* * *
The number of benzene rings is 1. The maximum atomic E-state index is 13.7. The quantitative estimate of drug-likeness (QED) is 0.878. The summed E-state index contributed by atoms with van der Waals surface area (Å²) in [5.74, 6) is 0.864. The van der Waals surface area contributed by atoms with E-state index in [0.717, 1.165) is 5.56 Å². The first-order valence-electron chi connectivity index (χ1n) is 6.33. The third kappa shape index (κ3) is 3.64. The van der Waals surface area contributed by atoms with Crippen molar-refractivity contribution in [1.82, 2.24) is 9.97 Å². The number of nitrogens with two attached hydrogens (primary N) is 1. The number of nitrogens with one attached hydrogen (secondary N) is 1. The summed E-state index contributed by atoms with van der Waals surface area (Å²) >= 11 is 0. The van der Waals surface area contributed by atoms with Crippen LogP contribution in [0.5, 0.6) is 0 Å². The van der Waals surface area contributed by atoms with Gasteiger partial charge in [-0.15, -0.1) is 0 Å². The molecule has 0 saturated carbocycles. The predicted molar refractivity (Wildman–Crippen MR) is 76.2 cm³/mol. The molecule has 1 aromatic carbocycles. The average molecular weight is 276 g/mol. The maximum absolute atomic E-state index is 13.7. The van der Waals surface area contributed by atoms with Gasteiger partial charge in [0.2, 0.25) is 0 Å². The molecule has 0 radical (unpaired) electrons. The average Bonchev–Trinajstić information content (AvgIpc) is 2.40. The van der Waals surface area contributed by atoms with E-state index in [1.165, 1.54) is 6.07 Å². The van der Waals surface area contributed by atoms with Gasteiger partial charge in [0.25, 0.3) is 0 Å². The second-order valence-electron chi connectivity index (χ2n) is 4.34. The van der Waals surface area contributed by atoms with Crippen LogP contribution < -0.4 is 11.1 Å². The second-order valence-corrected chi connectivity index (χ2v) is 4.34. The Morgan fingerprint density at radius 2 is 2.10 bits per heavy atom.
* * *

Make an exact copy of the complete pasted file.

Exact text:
The number of benzene rings is 1. The maximum atomic E-state index is 13.7. The quantitative estimate of drug-likeness (QED) is 0.878. The summed E-state index contributed by atoms with van der Waals surface area (Å²) in [5.74, 6) is 0.864. The van der Waals surface area contributed by atoms with E-state index in [0.717, 1.165) is 5.56 Å². The first-order valence-electron chi connectivity index (χ1n) is 6.33. The third kappa shape index (κ3) is 3.64. The van der Waals surface area contributed by atoms with Crippen molar-refractivity contribution in [1.82, 2.24) is 9.97 Å². The number of nitrogens with two attached hydrogens (primary N) is 1. The number of nitrogens with one attached hydrogen (secondary N) is 1. The summed E-state index contributed by atoms with van der Waals surface area (Å²) >= 11 is 0. The van der Waals surface area contributed by atoms with Crippen LogP contribution in [0.5, 0.6) is 0 Å². The van der Waals surface area contributed by atoms with Gasteiger partial charge in [-0.15, -0.1) is 0 Å². The molecule has 0 saturated carbocycles. The predicted molar refractivity (Wildman–Crippen MR) is 76.2 cm³/mol. The molecule has 1 aromatic carbocycles. The average molecular weight is 276 g/mol. The maximum absolute atomic E-state index is 13.7. The van der Waals surface area contributed by atoms with Gasteiger partial charge in [0.2, 0.25) is 0 Å². The molecule has 0 radical (unpaired) electrons. The average Bonchev–Trinajstić information content (AvgIpc) is 2.40. The van der Waals surface area contributed by atoms with E-state index in [1.165, 1.54) is 6.07 Å². The van der Waals surface area contributed by atoms with Gasteiger partial charge in [0.25, 0.3) is 0 Å². The second-order valence-electron chi connectivity index (χ2n) is 4.34. The van der Waals surface area contributed by atoms with Crippen LogP contribution < -0.4 is 11.1 Å². The second-order valence-corrected chi connectivity index (χ2v) is 4.34. The Morgan fingerprint density at radius 2 is 2.10 bits per heavy atom.